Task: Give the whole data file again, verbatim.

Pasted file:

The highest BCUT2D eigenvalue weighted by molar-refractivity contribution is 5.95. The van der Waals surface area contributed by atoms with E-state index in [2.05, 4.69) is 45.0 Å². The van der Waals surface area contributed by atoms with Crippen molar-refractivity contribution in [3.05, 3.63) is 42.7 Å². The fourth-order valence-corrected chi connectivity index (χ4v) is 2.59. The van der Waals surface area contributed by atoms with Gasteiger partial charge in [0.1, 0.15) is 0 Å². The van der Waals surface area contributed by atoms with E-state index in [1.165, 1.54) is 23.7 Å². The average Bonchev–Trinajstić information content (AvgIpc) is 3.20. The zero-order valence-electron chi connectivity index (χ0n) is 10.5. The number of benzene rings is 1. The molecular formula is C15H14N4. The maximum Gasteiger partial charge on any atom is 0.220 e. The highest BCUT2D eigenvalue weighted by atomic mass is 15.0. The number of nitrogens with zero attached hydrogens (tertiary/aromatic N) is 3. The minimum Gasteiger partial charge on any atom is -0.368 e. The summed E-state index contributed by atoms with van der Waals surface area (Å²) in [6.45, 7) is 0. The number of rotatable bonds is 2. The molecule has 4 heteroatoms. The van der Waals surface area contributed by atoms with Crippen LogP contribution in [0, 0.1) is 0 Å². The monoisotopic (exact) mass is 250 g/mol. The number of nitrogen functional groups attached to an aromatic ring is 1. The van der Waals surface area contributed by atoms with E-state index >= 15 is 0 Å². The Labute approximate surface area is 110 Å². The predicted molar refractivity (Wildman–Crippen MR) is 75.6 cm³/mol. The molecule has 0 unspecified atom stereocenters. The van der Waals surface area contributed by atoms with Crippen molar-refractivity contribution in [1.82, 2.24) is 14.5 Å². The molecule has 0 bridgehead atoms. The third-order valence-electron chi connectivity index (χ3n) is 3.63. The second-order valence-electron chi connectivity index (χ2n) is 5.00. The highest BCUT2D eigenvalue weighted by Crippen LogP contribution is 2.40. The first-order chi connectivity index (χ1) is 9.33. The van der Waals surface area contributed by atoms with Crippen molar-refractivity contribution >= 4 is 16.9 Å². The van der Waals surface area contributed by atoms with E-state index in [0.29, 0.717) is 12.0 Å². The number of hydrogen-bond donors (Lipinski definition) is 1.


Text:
The highest BCUT2D eigenvalue weighted by molar-refractivity contribution is 5.95. The van der Waals surface area contributed by atoms with E-state index in [2.05, 4.69) is 45.0 Å². The van der Waals surface area contributed by atoms with Crippen molar-refractivity contribution in [3.05, 3.63) is 42.7 Å². The fourth-order valence-corrected chi connectivity index (χ4v) is 2.59. The van der Waals surface area contributed by atoms with Gasteiger partial charge in [0.1, 0.15) is 0 Å². The van der Waals surface area contributed by atoms with E-state index in [1.165, 1.54) is 23.7 Å². The average Bonchev–Trinajstić information content (AvgIpc) is 3.20. The zero-order valence-electron chi connectivity index (χ0n) is 10.5. The number of benzene rings is 1. The molecular formula is C15H14N4. The maximum Gasteiger partial charge on any atom is 0.220 e. The highest BCUT2D eigenvalue weighted by atomic mass is 15.0. The number of nitrogens with zero attached hydrogens (tertiary/aromatic N) is 3. The minimum Gasteiger partial charge on any atom is -0.368 e. The summed E-state index contributed by atoms with van der Waals surface area (Å²) in [6.45, 7) is 0. The number of rotatable bonds is 2. The molecule has 4 heteroatoms. The van der Waals surface area contributed by atoms with Crippen LogP contribution in [0, 0.1) is 0 Å². The monoisotopic (exact) mass is 250 g/mol. The number of nitrogen functional groups attached to an aromatic ring is 1. The van der Waals surface area contributed by atoms with E-state index >= 15 is 0 Å². The Labute approximate surface area is 110 Å². The predicted molar refractivity (Wildman–Crippen MR) is 75.6 cm³/mol. The molecule has 0 unspecified atom stereocenters. The van der Waals surface area contributed by atoms with Crippen molar-refractivity contribution in [1.82, 2.24) is 14.5 Å². The molecule has 0 bridgehead atoms. The third-order valence-electron chi connectivity index (χ3n) is 3.63. The second-order valence-electron chi connectivity index (χ2n) is 5.00. The highest BCUT2D eigenvalue weighted by Crippen LogP contribution is 2.40. The first-order chi connectivity index (χ1) is 9.33. The van der Waals surface area contributed by atoms with Crippen molar-refractivity contribution >= 4 is 16.9 Å². The van der Waals surface area contributed by atoms with E-state index in [0.29, 0.717) is 12.0 Å². The number of hydrogen-bond donors (Lipinski definition) is 1.